That's where Garner is right out to lunch. It's a comin'.
Please don't forget to cite a primary source of what Garner is actually saying.
Frankly, my current working hypothesis is that you are bashing strawmen rather than demolishing actual prescriptivist linguists.
I understand "prescriptivism" to refer to the Chomsky (et al) view of "grammar" which rejected it with reference to spoken language. viz In essence there is no such thing as "correct" language, only "appropriate" language according to sociolinguistic context.
"Grammar" was considered to be descriptive of a native speaker's "competence". The idea of "prescriptive grammatical rules" basically arose from the teaching of classical languages such as Latin, when such methods were first applied to "the teaching of English"...a subject which had previously never been considered part of the curriculum prior to the 20th century.
I do have a name, Thomas.
I'd say that that falls upon you. You are the one in possession of the Modern American ..., are you not? You tell us what Garner is actually saying, Thomas.
How prescriptivist of you to suggest that I use it!
I disagree. You're the one who claims it's a myth. That makes it your job to support your opinion with adequate sources.
You're right, it's Garner. Thanks for the correction.
Prescriptivism has been rejected for all sociolinguistic contexts/registers where the prescriptions don't accurately describe how language works.
Where there is agreement between descriptivists and prescriptivists, then what we have is an accurate description of how language works.
But you're the one that introduced Garner to the mix.
And all you gave is your opinion of what he says.
Writing is no more of an artificial construct than is speech. Indeed, the use of signs may predate the advent of speech. I can't see that the distinction between "artificial writing" and "natural speech" has any meaning.
Prescriptive rules are useless without the much more fundamental rules that create the sentences to begin with. These rules are never mentioned in style manuals or school grammars because the authors correctly assume that anyone capable of reading the manuals must already have the rules.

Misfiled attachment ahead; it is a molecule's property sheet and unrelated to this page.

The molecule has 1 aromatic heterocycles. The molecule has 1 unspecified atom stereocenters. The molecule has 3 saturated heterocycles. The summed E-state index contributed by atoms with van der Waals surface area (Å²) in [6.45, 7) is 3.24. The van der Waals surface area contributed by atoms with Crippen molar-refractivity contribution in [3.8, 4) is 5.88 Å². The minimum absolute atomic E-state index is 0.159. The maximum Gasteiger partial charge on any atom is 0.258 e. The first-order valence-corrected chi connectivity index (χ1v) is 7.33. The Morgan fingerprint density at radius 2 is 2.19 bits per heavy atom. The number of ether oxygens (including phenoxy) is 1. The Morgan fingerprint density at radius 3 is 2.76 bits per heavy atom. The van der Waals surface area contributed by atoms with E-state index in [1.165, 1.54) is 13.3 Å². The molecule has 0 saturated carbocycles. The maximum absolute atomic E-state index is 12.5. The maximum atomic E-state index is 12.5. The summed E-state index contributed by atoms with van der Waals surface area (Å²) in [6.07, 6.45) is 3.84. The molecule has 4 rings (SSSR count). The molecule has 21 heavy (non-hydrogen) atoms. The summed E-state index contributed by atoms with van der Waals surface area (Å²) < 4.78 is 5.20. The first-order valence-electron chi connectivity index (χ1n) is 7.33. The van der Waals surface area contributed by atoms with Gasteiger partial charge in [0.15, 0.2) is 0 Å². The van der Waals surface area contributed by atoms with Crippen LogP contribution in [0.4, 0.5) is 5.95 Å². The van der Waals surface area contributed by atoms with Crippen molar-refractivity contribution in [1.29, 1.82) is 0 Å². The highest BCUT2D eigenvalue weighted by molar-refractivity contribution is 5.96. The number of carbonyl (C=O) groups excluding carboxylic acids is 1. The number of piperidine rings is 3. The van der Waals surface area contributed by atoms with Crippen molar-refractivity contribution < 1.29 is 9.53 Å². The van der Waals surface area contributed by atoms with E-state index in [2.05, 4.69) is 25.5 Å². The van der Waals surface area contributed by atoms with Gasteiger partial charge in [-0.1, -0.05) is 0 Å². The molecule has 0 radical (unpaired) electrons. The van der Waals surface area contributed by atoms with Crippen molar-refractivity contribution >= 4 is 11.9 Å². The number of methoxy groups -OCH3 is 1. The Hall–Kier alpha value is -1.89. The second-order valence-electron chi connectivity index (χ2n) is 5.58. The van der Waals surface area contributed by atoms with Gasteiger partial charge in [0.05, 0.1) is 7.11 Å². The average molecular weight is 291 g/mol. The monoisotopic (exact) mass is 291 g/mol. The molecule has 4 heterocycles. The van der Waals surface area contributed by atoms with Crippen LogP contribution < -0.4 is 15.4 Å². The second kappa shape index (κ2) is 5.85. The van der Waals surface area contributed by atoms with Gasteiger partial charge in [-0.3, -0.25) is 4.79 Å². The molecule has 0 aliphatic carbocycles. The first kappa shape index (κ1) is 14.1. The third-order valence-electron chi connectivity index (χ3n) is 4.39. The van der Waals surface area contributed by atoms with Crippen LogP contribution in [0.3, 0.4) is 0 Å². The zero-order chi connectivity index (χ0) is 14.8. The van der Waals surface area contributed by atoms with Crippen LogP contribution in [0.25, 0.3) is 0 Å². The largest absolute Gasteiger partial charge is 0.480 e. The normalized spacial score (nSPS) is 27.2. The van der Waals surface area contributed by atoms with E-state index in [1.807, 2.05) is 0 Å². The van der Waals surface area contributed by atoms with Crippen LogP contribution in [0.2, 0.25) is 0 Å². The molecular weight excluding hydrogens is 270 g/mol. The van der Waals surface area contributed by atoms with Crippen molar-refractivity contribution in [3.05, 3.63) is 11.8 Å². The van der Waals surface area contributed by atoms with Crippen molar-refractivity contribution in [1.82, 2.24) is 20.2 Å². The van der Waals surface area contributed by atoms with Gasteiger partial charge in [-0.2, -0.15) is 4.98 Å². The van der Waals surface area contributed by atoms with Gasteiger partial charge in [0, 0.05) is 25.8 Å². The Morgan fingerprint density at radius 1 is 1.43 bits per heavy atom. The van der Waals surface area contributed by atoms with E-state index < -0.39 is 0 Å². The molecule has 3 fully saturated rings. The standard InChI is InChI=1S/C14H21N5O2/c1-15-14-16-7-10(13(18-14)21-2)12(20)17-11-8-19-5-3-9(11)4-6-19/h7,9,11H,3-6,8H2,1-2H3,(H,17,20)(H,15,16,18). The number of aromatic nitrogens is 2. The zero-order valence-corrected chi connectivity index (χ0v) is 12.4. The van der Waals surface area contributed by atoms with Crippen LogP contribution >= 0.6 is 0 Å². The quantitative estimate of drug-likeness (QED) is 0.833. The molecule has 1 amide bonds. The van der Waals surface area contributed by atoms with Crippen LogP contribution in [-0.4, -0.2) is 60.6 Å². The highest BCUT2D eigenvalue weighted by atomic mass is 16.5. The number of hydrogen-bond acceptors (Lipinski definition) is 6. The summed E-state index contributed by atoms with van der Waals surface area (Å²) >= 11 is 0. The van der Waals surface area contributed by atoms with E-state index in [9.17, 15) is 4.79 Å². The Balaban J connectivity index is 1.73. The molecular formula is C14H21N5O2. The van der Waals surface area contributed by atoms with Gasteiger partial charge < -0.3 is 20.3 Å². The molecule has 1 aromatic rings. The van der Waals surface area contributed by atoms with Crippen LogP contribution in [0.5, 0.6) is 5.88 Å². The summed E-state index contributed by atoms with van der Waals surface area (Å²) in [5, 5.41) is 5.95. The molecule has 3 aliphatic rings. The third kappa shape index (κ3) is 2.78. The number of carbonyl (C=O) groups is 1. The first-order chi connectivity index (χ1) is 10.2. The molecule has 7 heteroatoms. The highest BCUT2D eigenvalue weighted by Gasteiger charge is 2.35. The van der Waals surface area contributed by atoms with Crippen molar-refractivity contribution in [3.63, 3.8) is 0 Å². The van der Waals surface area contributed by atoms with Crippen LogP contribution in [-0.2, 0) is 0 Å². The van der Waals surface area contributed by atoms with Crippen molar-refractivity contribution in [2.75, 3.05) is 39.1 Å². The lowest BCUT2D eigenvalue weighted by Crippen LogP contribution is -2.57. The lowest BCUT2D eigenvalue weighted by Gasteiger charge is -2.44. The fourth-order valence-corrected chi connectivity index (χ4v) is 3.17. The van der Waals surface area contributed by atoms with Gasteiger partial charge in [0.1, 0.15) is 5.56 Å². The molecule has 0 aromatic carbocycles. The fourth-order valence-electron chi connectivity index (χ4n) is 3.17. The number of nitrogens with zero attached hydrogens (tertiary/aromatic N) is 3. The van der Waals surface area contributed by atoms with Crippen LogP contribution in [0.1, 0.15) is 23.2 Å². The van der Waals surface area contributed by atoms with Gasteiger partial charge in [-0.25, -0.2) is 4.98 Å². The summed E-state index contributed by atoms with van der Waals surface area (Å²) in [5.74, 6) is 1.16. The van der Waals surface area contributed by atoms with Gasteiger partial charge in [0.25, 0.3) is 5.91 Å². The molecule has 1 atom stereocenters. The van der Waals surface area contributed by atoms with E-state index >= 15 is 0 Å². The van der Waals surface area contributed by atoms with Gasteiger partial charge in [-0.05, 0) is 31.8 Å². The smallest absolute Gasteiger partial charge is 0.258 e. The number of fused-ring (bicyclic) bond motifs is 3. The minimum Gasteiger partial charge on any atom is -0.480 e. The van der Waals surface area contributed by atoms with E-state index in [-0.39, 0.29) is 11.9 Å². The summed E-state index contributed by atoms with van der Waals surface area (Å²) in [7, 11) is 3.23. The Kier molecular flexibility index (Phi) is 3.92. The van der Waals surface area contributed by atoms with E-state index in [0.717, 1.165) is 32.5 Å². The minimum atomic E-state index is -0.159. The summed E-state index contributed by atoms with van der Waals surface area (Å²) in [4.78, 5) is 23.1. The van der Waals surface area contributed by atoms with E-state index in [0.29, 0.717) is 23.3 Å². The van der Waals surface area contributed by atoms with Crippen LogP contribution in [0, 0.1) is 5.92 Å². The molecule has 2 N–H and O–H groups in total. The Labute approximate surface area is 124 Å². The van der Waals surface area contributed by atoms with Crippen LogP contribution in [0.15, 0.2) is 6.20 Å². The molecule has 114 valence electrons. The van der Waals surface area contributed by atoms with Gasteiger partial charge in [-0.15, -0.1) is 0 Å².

No one, not even a valley girl, has to be told not to say [Apples the eat boy] or [Who did you meet John and?] or the vast, vast majority of the trillions of mathematically possible combinations of words.
So when a scientist considers all the high-tech mental machinery needed to arrange words into ordinary sentences, prescriptive rules are, at best, inconsequential little decorations. The very fact that they have to be drilled shows that they are alien to the natural workings of the language system. [/u]
One can choose to obsess over prescriptive rules, but they have no more to do with human language than the criteria for judging cats at a cat show have to do with mammalian biology.
In any event, what you're talking about isn't any kind of writing/speech dichotomy, it's grammar, which is also an artificial construct but which is something that is shared equally by written and spoken language.
No, in speech we don't form singular possessives in two ways. We form them in only one way, by adding an "s" or "z" sound at the end of the word. In speech, therefore, the possessive of "Charles" is pronounced "Char-el-zez" (where the "e" sounds are schwas). There's no confusion, therefore, in speech. It is only in writing that we run into problems.
Again, the adding of "apostrophe s" to form a singular possessive in written language is no more or less artificial than adding an "ez" sound in spoken language. In both, the writer/speaker is simply adhering to a grammatical rule.
Or, in other words, prescriptivism is rejected when it isn't sufficiently descriptivist. That doesn't make any sense.
Or, in other words, descriptivists are right when prescriptivists agree with them. That doesn't make any sense either.
Not true. I gave you summaries of actual entries, including the one on "that vs. which" you were asking about.